The court recognizes its duty to "extend extra consideration" to pro se plaintiffs and that "pro se parties are to be given special latitude on summary judgment motions." Bennett v. Goord, 2006 WL 2794421, at *3 (W.D.N.Y. Aug. 1, 2006), aff'd, 2008 WL 5083122 (2d Cir. 2008) (quoting Salahuddin v. Coughlin, 999 F. Supp. 526, 535 (S.D.N.Y. 1998)); see also McPherson v. Coombe, 174 F.3d 276, 280 (2d Cir. 1999) (pro se party's pleadings should be read liberally and interpreted "to raise the strongest arguments that they suggest"). "Nevertheless, proceeding pro se does not otherwise relieve a litigant from the usual requirements of summary judgment, and a pro se party's 'bald assertion,' unsupported by evidence, is not sufficient to overcome a motion for summary judgment." Cole v. Artuz, 1999 WL 983876, at *3 (S.D.N.Y. October 28, 1999) (citing cases).
Defendant contends that summary judgment should be granted dismissing the complaint as plaintiff has failed show defendant's personal involvement in the alleged violation of plaintiff's Eighth Amendment rights. Additionally, defendant argues that plaintiff has not shown deliberate indifference to his medical needs.
2. Procedural Posture of the Case
The court notes that plaintiff has failed to file a substantive response to the motion for summary judgment. Instead, he filed four documents seeking additional discovery. In Items 25 through 28, plaintiff seeks information regarding the identity of the person who denied his surgery and any documents regarding the denial and subsequent approval of his shoulder surgery. The court will construe those documents as motions seeking relief under Fed. R. Civ. P. 56(d). That Rule provides that the court may defer consideration of the motion or allow additional time for discovery if the non-movant "shows by affidavit or declaration that, for specified reasons, it cannot present facts essential to justify its opposition" to the motion.
Having reviewed the record, the court finds that there is no basis upon which to defer consideration of the motion for summary judgment and no need for further discovery. All the information necessary to resolve plaintiff's claim is in the medical records. Accordingly, the plaintiff's motions (Items 25 - 28) are denied, and the court will proceed to the substance of the defendant's motion.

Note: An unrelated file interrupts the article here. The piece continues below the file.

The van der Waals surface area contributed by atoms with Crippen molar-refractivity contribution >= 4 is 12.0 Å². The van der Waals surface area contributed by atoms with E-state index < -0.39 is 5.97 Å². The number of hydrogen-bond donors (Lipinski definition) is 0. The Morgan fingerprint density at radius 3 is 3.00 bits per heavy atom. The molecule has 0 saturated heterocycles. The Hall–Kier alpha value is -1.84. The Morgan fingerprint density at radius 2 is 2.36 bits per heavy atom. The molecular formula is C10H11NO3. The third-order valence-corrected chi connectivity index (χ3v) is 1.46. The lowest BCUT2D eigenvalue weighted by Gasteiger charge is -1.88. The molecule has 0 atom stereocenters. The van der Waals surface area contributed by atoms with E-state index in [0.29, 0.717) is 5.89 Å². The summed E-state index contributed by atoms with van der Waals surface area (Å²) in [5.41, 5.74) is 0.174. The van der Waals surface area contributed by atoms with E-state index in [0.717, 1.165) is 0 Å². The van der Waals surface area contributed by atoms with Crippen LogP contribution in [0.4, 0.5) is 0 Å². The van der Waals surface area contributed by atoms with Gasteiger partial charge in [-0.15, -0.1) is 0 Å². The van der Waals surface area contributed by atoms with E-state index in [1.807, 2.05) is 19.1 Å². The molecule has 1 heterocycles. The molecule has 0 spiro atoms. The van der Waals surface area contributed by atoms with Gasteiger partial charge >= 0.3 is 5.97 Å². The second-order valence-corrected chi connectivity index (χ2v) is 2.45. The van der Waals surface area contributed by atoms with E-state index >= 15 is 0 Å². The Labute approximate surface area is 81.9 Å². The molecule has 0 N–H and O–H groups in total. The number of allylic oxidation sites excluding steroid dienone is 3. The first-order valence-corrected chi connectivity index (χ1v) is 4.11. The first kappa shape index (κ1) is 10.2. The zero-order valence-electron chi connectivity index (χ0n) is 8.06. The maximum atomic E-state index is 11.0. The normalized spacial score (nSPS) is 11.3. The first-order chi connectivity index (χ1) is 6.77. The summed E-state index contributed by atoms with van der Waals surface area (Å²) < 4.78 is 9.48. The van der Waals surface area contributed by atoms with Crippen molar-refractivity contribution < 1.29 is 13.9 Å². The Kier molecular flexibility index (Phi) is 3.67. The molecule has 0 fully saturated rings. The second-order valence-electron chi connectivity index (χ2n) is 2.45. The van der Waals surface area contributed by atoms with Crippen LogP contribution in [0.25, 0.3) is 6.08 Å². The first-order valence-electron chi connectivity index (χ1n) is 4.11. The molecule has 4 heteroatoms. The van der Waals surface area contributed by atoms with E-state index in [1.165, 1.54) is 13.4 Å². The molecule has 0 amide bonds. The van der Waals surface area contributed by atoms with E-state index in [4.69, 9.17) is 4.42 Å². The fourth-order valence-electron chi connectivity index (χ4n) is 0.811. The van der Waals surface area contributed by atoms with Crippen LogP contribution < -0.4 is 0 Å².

A party's failure to respond to a summary judgment motion "does not [alone] justify the granting of summary judgment." Vermont Teddy Bear Co. v. 1-800 Beargram Co., 373 F.3d 241, 244 (2d Cir. 2004). Instead, as the Second Circuit has explained, where the non-moving party chooses the perilous path of failing to submit a response to a summary judgment motion, the district court may not grant the motion without first examining the moving party's submission to determine if it has met its burden. . . . Moreover, . . . the district court may not rely solely on the statement of undisputed facts contained in the moving party's Rule 56.1 statement [but] must be satisfied that . . . evidence in the record supports the assertion[s contained therein]. . . .
An unopposed summary judgment motion may also fail where the undisputed facts fail to show that the moving party is entitled to judgment as a matter of law.
Id. (internal quotations omitted) (citing, inter alia, Giannullo v. City of New York, 322 F.3d 139 (2d Cir. 2003)). In short, just as with a contested motion for summary judgment, the court "must review the motion . . . and determine from what it has before it whether the moving party is entitled to summary judgment as a matter of law." Id. at 246 (quoting Custer v. Pan Am. Life Ins. Co., 12 F.3d 410, 416 (4th Cir. 1993)).
3. Personal Involvement
Defendant first argues that summary judgment should be granted because plaintiff has failed to show any personal involvement on his part in the alleged deprivation of plaintiff's Eighth Amendment rights. In order to state a claim for relief under section 1983, the plaintiff must allege the personal involvement of the defendant in the purported constitutional deprivation. Farid v. Ellen, 593 F.3d 233, 249 (2d Cir. 2010) (quoting Farrell v. Burke, 449 F.3d 470, 484 (2d Cir. 2006)). "Because vicarious liability is inapplicable to . . . [section] 1983 suits, a plaintiff must plead that each Government-official defendant, through the official's own individual actions, has violated the Constitution." Ashcroft v. Iqbal, 556 U.S. 662, 676 (2009).